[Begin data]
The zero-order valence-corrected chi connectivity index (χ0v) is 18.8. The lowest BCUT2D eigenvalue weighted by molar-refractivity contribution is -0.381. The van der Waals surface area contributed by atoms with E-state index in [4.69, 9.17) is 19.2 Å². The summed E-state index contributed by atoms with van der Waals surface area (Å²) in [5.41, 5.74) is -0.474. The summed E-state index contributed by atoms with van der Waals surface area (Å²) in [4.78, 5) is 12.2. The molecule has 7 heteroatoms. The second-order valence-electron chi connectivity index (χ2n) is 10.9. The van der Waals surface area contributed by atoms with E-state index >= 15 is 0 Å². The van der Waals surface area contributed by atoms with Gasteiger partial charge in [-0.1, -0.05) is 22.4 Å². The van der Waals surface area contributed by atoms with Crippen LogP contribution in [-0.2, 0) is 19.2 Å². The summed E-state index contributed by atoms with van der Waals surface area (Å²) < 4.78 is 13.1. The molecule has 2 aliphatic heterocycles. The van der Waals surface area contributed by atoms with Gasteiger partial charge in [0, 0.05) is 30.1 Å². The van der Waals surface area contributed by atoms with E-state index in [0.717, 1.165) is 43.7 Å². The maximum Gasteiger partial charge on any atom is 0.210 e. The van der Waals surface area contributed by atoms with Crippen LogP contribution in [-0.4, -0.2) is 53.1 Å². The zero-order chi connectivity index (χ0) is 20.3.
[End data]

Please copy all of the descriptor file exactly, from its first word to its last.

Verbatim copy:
The zero-order valence-corrected chi connectivity index (χ0v) is 18.8. The lowest BCUT2D eigenvalue weighted by molar-refractivity contribution is -0.381. The van der Waals surface area contributed by atoms with E-state index in [4.69, 9.17) is 19.2 Å². The summed E-state index contributed by atoms with van der Waals surface area (Å²) in [5.41, 5.74) is -0.474. The summed E-state index contributed by atoms with van der Waals surface area (Å²) in [4.78, 5) is 12.2. The molecule has 7 heteroatoms. The second-order valence-electron chi connectivity index (χ2n) is 10.9. The van der Waals surface area contributed by atoms with E-state index >= 15 is 0 Å². The van der Waals surface area contributed by atoms with Gasteiger partial charge in [-0.1, -0.05) is 22.4 Å². The van der Waals surface area contributed by atoms with Crippen LogP contribution in [-0.2, 0) is 19.2 Å². The summed E-state index contributed by atoms with van der Waals surface area (Å²) < 4.78 is 13.1. The molecule has 2 aliphatic heterocycles. The van der Waals surface area contributed by atoms with Gasteiger partial charge in [0, 0.05) is 30.1 Å². The van der Waals surface area contributed by atoms with E-state index in [0.717, 1.165) is 43.7 Å². The maximum Gasteiger partial charge on any atom is 0.210 e. The van der Waals surface area contributed by atoms with Crippen LogP contribution in [-0.4, -0.2) is 53.1 Å². The zero-order chi connectivity index (χ0) is 20.3.